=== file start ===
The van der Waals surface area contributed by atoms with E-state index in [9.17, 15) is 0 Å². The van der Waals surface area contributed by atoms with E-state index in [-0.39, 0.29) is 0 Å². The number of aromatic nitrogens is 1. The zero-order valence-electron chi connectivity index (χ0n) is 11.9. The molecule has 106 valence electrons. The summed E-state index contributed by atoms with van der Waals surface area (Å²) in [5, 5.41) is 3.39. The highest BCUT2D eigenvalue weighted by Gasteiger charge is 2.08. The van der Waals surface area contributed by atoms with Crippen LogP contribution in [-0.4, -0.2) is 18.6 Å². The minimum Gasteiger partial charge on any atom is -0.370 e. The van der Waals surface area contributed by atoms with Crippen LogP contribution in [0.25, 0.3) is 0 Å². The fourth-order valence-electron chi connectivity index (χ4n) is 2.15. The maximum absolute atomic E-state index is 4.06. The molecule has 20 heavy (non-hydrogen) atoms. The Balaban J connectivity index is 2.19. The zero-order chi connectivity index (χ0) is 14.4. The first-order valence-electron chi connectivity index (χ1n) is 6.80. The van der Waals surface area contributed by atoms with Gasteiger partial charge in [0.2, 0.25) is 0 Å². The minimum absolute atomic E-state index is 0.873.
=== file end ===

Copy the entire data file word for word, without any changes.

The van der Waals surface area contributed by atoms with E-state index in [9.17, 15) is 0 Å². The van der Waals surface area contributed by atoms with E-state index in [-0.39, 0.29) is 0 Å². The number of aromatic nitrogens is 1. The zero-order valence-electron chi connectivity index (χ0n) is 11.9. The molecule has 106 valence electrons. The summed E-state index contributed by atoms with van der Waals surface area (Å²) in [5, 5.41) is 3.39. The highest BCUT2D eigenvalue weighted by Gasteiger charge is 2.08. The van der Waals surface area contributed by atoms with Crippen LogP contribution in [-0.4, -0.2) is 18.6 Å². The minimum Gasteiger partial charge on any atom is -0.370 e. The van der Waals surface area contributed by atoms with Crippen LogP contribution in [0.25, 0.3) is 0 Å². The fourth-order valence-electron chi connectivity index (χ4n) is 2.15. The maximum absolute atomic E-state index is 4.06. The molecule has 20 heavy (non-hydrogen) atoms. The Balaban J connectivity index is 2.19. The zero-order chi connectivity index (χ0) is 14.4. The first-order valence-electron chi connectivity index (χ1n) is 6.80. The van der Waals surface area contributed by atoms with Gasteiger partial charge in [0.2, 0.25) is 0 Å². The minimum absolute atomic E-state index is 0.873.